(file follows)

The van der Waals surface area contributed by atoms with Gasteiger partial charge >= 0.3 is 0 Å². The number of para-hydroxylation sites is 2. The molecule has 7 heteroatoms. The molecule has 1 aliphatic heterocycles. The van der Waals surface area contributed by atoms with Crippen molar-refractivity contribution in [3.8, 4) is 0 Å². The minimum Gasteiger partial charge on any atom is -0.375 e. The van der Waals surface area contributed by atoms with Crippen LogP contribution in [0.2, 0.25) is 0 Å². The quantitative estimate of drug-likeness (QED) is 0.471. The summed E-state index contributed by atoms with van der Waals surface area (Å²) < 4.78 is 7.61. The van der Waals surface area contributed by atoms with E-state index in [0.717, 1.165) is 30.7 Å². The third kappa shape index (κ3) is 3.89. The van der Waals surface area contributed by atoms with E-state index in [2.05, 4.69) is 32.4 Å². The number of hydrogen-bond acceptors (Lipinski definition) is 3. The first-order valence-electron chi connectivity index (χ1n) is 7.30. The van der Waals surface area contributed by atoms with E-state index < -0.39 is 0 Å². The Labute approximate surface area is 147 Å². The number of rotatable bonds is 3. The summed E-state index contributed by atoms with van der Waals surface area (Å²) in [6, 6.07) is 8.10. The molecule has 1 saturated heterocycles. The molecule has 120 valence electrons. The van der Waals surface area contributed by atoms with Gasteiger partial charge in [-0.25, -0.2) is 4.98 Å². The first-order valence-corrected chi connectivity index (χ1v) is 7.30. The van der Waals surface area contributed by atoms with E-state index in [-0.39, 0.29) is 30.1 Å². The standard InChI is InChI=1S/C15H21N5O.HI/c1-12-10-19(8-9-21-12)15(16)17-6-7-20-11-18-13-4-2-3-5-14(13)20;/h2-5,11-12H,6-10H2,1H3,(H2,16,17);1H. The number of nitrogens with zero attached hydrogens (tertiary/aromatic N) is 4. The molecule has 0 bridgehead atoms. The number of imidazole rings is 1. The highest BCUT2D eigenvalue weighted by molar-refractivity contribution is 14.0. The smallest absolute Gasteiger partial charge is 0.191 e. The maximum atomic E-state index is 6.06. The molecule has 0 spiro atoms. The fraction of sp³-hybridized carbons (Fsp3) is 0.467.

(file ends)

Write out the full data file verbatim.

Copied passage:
The van der Waals surface area contributed by atoms with Gasteiger partial charge >= 0.3 is 0 Å². The number of para-hydroxylation sites is 2. The molecule has 7 heteroatoms. The molecule has 1 aliphatic heterocycles. The van der Waals surface area contributed by atoms with Crippen molar-refractivity contribution in [3.8, 4) is 0 Å². The minimum Gasteiger partial charge on any atom is -0.375 e. The van der Waals surface area contributed by atoms with Crippen LogP contribution in [0.2, 0.25) is 0 Å². The quantitative estimate of drug-likeness (QED) is 0.471. The summed E-state index contributed by atoms with van der Waals surface area (Å²) < 4.78 is 7.61. The van der Waals surface area contributed by atoms with E-state index in [0.717, 1.165) is 30.7 Å². The third kappa shape index (κ3) is 3.89. The van der Waals surface area contributed by atoms with E-state index in [2.05, 4.69) is 32.4 Å². The number of hydrogen-bond acceptors (Lipinski definition) is 3. The first-order valence-electron chi connectivity index (χ1n) is 7.30. The van der Waals surface area contributed by atoms with E-state index < -0.39 is 0 Å². The Labute approximate surface area is 147 Å². The number of rotatable bonds is 3. The summed E-state index contributed by atoms with van der Waals surface area (Å²) in [6, 6.07) is 8.10. The molecule has 1 saturated heterocycles. The molecule has 120 valence electrons. The van der Waals surface area contributed by atoms with Gasteiger partial charge in [-0.25, -0.2) is 4.98 Å². The first-order valence-corrected chi connectivity index (χ1v) is 7.30. The van der Waals surface area contributed by atoms with E-state index in [-0.39, 0.29) is 30.1 Å². The standard InChI is InChI=1S/C15H21N5O.HI/c1-12-10-19(8-9-21-12)15(16)17-6-7-20-11-18-13-4-2-3-5-14(13)20;/h2-5,11-12H,6-10H2,1H3,(H2,16,17);1H. The number of nitrogens with zero attached hydrogens (tertiary/aromatic N) is 4. The molecule has 0 bridgehead atoms. The number of imidazole rings is 1. The highest BCUT2D eigenvalue weighted by molar-refractivity contribution is 14.0. The smallest absolute Gasteiger partial charge is 0.191 e. The maximum atomic E-state index is 6.06. The molecule has 0 spiro atoms. The fraction of sp³-hybridized carbons (Fsp3) is 0.467.